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catch (Exception ex) { }

From: Anselm Baird_Smith <Anselm.Baird_Smith@sophia.inria.fr>
Date: Wed, 16 Jul 1997 11:58:11 +0200 (MET DST)
Message-Id: <199707160958.LAA28005@www43.inria.fr>
To: Dave Makower <davemak@pencom.com>
Cc: Jigsaw Mailing List <www-jigsaw@w3.org>

Hi Dave,

Dave Makower writes:
 > It seems that there are exactly 241 places in the Jigsaw 1.0a5 source code
 > that catch the generic exception class Exception; quite a few of these
 > respond by doing absolutely nothing, not even a call to printStackTrace().
 > I realize that this is probably intended to keep the user/administrator
 > from being alerted in the case of several "normal" exceptions, but it has
 > the highly unfortunate side-effect of making Jigsaw resources very
 > difficult to debug.  If, for instance, Jigsaw resources trigger a
 > NullPointerException during presentation, Jigsaw often ignores this
 > completely.

Hopefully, there is an explanation to this :-)
A standard idiom in Java, when registering resource attributes is to
say:

public class Resource extends AttributeHolder {
    /**
     * Attribute index - The index for the identifier attribute.
     */
    protected static int ATTR_IDENTIFIER = -1 ;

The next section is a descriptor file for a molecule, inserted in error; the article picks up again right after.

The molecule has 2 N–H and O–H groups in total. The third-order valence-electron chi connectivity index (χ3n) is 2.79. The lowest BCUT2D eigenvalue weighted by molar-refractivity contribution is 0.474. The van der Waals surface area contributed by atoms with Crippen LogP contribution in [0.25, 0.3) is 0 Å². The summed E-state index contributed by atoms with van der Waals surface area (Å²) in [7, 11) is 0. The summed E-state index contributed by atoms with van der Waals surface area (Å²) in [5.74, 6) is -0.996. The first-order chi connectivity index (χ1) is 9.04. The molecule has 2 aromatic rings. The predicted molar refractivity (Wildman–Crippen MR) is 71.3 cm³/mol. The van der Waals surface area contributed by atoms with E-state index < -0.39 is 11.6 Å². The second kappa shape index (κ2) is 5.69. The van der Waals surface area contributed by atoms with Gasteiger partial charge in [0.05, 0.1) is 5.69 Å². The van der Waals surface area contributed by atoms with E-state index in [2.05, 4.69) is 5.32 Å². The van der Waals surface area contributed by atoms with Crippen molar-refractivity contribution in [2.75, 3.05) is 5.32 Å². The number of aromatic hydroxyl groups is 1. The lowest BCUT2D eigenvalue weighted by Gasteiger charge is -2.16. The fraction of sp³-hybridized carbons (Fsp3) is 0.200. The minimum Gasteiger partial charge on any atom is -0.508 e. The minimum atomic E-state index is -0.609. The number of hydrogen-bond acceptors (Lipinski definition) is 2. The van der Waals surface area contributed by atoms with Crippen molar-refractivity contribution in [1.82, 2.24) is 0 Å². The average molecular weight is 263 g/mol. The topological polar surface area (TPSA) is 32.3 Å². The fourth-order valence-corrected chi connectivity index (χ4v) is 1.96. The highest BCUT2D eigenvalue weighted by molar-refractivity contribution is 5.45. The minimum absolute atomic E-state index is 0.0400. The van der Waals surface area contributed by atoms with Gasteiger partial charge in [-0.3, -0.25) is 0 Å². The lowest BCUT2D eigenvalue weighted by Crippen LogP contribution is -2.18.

static {
	Attribute a   = null ;
	Class     cls = null ;
	// Get a pointer to our own class:
	try {
	    cls  = Class.forName("w3c.tools.store.Resource") ;
	} catch (Exception ex) {
	    ex.printStackTrace() ;
	    System.exit(1) ;
	}
	ATTR_IDENTIFIER = AttributeRegistry.registerAttribute(cls, a);
	// The resource store:
	a = new ObjectAttribute("resource-store"
				, "w3c.tools.store.ResourceStore"
				, null

This results in an uncatched exception, which you could get rid of (in
Java >= 1.1) by using:

Class cls = w3c.tools.store.Resource.class

My guess is that 90% of the 241 exceptions are of this kind. The
remaining ones, however, are indeed buggies (except in very special
cases) and should at least conditionally printStackTrace().

 > I'd like to suggest that someone take a careful look at all places in the
 > code where Exception is caught and ignored, and make a decision either to:
 > 
 > (a) print a stack trace, so that the error is reported even if no other
 > action is taken, or
 > 
 > (b) catch one or more specific subclasses of Exception
 > 
 > (c) distinguish between RuntimeExceptions and all others, so that
 > RuntimeExceptions are always reported, or at least re-thrown for the Java
 > interpreter to deal with.

I agree, the fix is to first fix the above cases, then redo the grep
and fix the remaining cases. My hope is that there is none of them ;-)

Anselm.
Received on Wednesday, 16 July 1997 05:59:11 GMT

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